Saturday 19 December 2020

Two Memorable Speeches


 Two Memorable Speeches

Prose Lesson :

the common man, to the peasants and workers of India,

to fight and end poverty and ignorance and disease;

to build up a prosperous, democratic and progressive

nation, and to create social, economic and political

institutions which will ensure justice and fullness of life

to every man and woman.

“We have hard work ahead. There is no resting for one

of us till we redeem our pledge in full, till we make all

the people of India what destiny intended them to be.

We are citizens of a great country, on the verge of bold

advance, and we have to live up to that high standard ...”

New Words / Phrases and their Use

1. tryst (a secret meeting) – This park has become a place for lovers to make


2. redeem (fulfil) – It you make a promise, you must redeem it.

3. pledge (a serious promise) – He took a pledge not to touch wine in future.

4. slumber (sleep) – She was in deep slumber when a thief entered her room.

5. vital (important) – Heart is a vital organ of the human body.

6. cherished (loved deeply) – The most cherished possession of parents are their


7. beckon (to give a signal) – He beckoned to the waiter to bring the bill.

8. ignorant (lacking knowledge) – He is still ignorant about our plan.

9. prosperous (rich and successful) – We can’t as yet call India a prosperous nation.

10. verge (edge) – The old man was on the verge of death.

11. endeavour (effort) – It will be my endeavour to save him from any big loss.

12. advance (progress) – India has made great advances in the field of industry and agriculture.


One of the best speeches by any Indian ever is the one made by

Swami Vivekananda. He made this speech in 1893. The occasion was the World Parliament of Religions at Chicago (USA). He began his speech like this :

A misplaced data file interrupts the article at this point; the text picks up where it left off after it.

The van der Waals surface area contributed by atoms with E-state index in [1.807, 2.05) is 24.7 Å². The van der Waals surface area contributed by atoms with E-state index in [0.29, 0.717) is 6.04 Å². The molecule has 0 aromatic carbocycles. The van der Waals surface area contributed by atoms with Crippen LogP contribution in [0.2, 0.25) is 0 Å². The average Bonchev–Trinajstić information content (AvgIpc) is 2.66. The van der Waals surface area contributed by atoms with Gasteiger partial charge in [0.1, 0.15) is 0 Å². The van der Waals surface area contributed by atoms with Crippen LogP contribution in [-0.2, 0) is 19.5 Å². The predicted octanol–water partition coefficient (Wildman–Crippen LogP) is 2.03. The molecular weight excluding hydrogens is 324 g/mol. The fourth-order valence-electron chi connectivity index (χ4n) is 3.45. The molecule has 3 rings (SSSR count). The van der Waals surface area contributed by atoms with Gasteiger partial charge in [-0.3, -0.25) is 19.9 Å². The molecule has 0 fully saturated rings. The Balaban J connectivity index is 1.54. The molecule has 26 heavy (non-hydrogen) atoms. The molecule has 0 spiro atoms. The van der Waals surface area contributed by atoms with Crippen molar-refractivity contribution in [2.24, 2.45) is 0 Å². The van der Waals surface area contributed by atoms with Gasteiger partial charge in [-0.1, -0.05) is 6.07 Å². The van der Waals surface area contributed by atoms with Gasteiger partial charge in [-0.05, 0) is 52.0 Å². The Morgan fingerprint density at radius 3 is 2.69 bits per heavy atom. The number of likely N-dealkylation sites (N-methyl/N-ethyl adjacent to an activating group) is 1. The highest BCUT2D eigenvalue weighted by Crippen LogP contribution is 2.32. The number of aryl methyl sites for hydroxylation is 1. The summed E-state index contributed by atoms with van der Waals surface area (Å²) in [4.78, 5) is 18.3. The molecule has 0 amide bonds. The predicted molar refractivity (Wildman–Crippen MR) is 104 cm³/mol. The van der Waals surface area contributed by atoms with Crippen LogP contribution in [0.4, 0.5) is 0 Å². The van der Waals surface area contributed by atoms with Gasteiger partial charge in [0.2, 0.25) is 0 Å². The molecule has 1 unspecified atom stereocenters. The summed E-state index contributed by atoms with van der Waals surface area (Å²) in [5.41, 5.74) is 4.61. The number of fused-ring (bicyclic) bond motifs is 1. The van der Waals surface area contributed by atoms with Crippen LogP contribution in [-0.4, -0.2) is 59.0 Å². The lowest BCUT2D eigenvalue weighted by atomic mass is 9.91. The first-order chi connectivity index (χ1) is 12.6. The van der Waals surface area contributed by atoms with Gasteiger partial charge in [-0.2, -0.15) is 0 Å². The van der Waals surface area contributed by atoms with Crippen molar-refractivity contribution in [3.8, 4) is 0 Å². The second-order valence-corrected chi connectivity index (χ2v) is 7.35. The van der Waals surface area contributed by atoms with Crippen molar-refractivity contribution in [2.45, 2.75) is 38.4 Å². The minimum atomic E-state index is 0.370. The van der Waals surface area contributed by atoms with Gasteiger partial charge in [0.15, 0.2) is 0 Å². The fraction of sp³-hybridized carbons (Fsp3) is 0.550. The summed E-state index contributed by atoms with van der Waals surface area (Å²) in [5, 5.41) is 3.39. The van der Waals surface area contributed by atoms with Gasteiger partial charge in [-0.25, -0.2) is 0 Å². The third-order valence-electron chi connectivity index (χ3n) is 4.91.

“Brothers and sisters of America,

We believe not only in universal toleration, but we accept

all religions as true. I am proud to belong to a nation which

has sheltered the persecuted and the refugees of all religions

and all nations of the earth. I fervently hope, that the bell

that tolled this morning in honour of this convention may

be the death knell of all fanaticism, of all persecutions with

the sword or with the pen, and of all uncharitable feelings

between persons wending their way to the same goal ...”

On the concluding day, he said :

The Parliament of Religions has proved that holiness, purity

and charity are not the exclusive possessions of any church

in the world .... if anybody dreams of an exclusive survival

of his own religion ... I pity him from the bottom of my

heart ...”


New Words / Phrases and their Use

1. universal (relating to all people) – Love is a universal feeling of the human


2. toleration (the quality of respecting different views) – We should all believe

in religious toleration.

3. persecuted (treated cruelly) – The Nazis persecuted the Jews.

4. refugees (those coming from a different land to seek shelter) – India has given

shelter to refugees from Bangladesh.

5. fanaticism (extreme faith) – Fanaticism never does anyone any good.

6. fervently (strongly, forcefully) – I fervently hope that he will overcome his


7. exclusive (of very high quality) – This shop sells exclusive designer clothes.

8. convention (a very large meeting) – Publishers from all over India are

holding a convention next month.

Textual Comprehension

I. Who said these words and on what occasion?

1. The future beckons us.

2. We accept all religions as true.

3. Brothers and sisters of America.

4. We are citizens of a great country.

5. It is a fateful moment for us in India.

6. I pity him from the bottom of my heart.

II. Answer the following questions in your own words:

1. When did Nehru address the nation and where?

2. What appointed day does Nehru talk of?

3. What does Nehru refer to as ‘a long slumber’?

4. Nehru says, “May the star never set.” Which star?

5. What does Nehru say ‘shall be our endeavour’?